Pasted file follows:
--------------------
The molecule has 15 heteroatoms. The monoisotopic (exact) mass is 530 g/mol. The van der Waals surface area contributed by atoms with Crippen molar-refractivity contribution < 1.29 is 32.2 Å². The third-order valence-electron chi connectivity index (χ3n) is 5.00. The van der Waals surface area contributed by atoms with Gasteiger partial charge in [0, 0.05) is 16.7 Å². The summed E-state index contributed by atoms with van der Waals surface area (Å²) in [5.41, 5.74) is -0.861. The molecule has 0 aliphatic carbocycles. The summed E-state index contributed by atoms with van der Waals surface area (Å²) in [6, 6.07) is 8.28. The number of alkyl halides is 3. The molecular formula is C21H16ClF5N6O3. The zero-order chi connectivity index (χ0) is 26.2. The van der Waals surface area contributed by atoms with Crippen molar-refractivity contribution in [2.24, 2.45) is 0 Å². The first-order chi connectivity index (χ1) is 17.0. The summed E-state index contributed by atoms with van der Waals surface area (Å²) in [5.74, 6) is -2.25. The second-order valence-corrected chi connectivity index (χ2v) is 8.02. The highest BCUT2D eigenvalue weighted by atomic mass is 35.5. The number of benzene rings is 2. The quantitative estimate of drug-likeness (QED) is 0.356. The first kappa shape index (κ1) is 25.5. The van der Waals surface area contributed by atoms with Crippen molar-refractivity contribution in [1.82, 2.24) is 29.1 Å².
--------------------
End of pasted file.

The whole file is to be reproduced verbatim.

The molecule has 15 heteroatoms. The monoisotopic (exact) mass is 530 g/mol. The van der Waals surface area contributed by atoms with Crippen molar-refractivity contribution < 1.29 is 32.2 Å². The third-order valence-electron chi connectivity index (χ3n) is 5.00. The van der Waals surface area contributed by atoms with Gasteiger partial charge in [0, 0.05) is 16.7 Å². The summed E-state index contributed by atoms with van der Waals surface area (Å²) in [5.41, 5.74) is -0.861. The molecule has 0 aliphatic carbocycles. The summed E-state index contributed by atoms with van der Waals surface area (Å²) in [6, 6.07) is 8.28. The number of alkyl halides is 3. The molecular formula is C21H16ClF5N6O3. The zero-order chi connectivity index (χ0) is 26.2. The van der Waals surface area contributed by atoms with Crippen molar-refractivity contribution in [2.24, 2.45) is 0 Å². The first-order chi connectivity index (χ1) is 17.0. The summed E-state index contributed by atoms with van der Waals surface area (Å²) in [5.74, 6) is -2.25. The second-order valence-corrected chi connectivity index (χ2v) is 8.02. The highest BCUT2D eigenvalue weighted by atomic mass is 35.5. The number of benzene rings is 2. The quantitative estimate of drug-likeness (QED) is 0.356. The first kappa shape index (κ1) is 25.5. The van der Waals surface area contributed by atoms with Crippen molar-refractivity contribution in [1.82, 2.24) is 29.1 Å².